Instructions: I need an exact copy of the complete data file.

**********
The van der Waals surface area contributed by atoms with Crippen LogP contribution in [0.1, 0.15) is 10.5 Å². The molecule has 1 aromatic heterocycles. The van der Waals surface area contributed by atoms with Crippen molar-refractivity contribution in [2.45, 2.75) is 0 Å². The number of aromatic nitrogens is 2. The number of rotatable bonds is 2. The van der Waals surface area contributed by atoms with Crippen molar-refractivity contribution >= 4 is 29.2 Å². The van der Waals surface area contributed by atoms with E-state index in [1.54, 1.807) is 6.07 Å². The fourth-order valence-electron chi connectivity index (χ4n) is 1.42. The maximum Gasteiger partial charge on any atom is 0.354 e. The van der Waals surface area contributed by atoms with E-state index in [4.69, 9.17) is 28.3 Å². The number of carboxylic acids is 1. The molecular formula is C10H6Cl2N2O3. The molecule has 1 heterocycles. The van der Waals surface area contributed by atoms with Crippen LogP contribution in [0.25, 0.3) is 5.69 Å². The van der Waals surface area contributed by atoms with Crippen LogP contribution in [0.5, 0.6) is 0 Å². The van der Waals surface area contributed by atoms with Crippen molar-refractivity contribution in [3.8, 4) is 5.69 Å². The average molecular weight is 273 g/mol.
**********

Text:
The van der Waals surface area contributed by atoms with Crippen LogP contribution in [0.1, 0.15) is 10.5 Å². The molecule has 1 aromatic heterocycles. The van der Waals surface area contributed by atoms with Crippen molar-refractivity contribution in [2.45, 2.75) is 0 Å². The number of aromatic nitrogens is 2. The number of rotatable bonds is 2. The van der Waals surface area contributed by atoms with Crippen molar-refractivity contribution >= 4 is 29.2 Å². The van der Waals surface area contributed by atoms with E-state index in [1.54, 1.807) is 6.07 Å². The fourth-order valence-electron chi connectivity index (χ4n) is 1.42. The maximum Gasteiger partial charge on any atom is 0.354 e. The van der Waals surface area contributed by atoms with E-state index in [4.69, 9.17) is 28.3 Å². The number of carboxylic acids is 1. The molecular formula is C10H6Cl2N2O3. The molecule has 1 heterocycles. The van der Waals surface area contributed by atoms with Crippen LogP contribution in [0.25, 0.3) is 5.69 Å². The van der Waals surface area contributed by atoms with Crippen LogP contribution in [0.5, 0.6) is 0 Å². The van der Waals surface area contributed by atoms with Crippen molar-refractivity contribution in [3.8, 4) is 5.69 Å². The average molecular weight is 273 g/mol.